St James Chapel - High Street, Warwick, UK
Posted by: Groundspeak Premium Member Master Mariner
N 52° 16.783 W 001° 35.445
30U E 596139 N 5793085
Quick Description: St James Chapel stands above the west gate leading into Warwick. The original chapel was built in 1126 and was used by travellers arriving in and departing from the town. It was rebuilt in 1386 when a tower was added and the entrance gate extended.
Location: West Midlands, United Kingdom
Date Posted: 5/4/2016 7:07:56 AM
Waymark Code: WMR2VY
Published By: Groundspeak Regular Member Dorcadion Team
Views: 2

Long Description:

The chapel of St James is Grade I listed with the entry at the Historic England website telling us:

Late C14, perhaps incorporating earlier structure and on the site of a gate extant from at least 1129. Extended west and west tower added early C15. A part of the medieval town defences. Ground floor has pointed arches either end of ribbed vault. First floor chapel extensively restored 1863-5 by G G Scott who redesigned the windows, rebuilt parapet walks, added flying buttresses and refurnished the interior.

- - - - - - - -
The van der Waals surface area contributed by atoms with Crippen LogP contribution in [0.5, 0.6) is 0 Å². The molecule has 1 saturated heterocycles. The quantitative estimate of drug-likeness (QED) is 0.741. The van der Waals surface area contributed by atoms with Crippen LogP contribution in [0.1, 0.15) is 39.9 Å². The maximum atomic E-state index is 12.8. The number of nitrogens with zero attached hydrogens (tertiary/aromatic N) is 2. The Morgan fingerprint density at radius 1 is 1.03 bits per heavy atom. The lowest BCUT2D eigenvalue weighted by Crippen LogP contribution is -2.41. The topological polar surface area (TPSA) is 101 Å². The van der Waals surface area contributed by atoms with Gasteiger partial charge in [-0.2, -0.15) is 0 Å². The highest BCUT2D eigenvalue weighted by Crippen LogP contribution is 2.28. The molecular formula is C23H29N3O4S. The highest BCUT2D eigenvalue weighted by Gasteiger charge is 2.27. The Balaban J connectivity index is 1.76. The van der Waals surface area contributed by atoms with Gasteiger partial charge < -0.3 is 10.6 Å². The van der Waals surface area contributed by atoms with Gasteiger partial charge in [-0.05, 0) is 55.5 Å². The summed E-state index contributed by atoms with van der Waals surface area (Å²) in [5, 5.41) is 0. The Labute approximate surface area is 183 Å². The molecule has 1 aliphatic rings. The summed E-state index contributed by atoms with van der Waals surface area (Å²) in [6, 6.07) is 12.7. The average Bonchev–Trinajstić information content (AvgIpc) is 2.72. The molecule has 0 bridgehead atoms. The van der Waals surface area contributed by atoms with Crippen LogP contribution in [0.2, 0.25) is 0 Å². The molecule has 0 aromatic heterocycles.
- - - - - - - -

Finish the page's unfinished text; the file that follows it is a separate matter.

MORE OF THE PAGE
The Lord Leycester website also tells us:

The original chapel was built by Roger de Newburgh, the second Norman earl of Warwick in 1126.  It was used by travellers departing from, and returning to, the town.  Roger’s wife died quite young and so it became a Chantry Chapel in which the priests celebrated the Mass for the repose of her soul.

Under a licence issued by King Richard II on 20th April 1383 was created the Guild of St George.  In 1386 Thomas Beauchamp, 12th Earl of Warwick, granted the benefice of the Chapel to the Guild and rebuilt it.  The tower was added and the gate underneath was extended.

Some time between then and 1413, the Guilds of the Holy Trinity and of the Blessed Virgin Mary, previously based at the Collegiate Church of St Mary, moved to the site and accommodation for the Guilds and the resident priests was erected together with reception, meeting and dining halls.  They became known as the United Guilds of Warwick.

In 1860 an extensive restoration was undertaken by Sir Gilbert Scott whose representative was summoned from his dinner in the nearby village of Barford by anxious townsfolk who feared that the chapel was about to collapse into the road beside it.

The town wall beside the West Gate was eventually demolished and the High Street now skirts the Chapel on the southern side rather than through the archway beneath it.

Building Materials: Stone

Visit Instructions:
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Recent Visits/Logs:
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The_Senior_Crabbes visited St James Chapel - High Street, Warwick, UK 8/28/2016 The_Senior_Crabbes visited it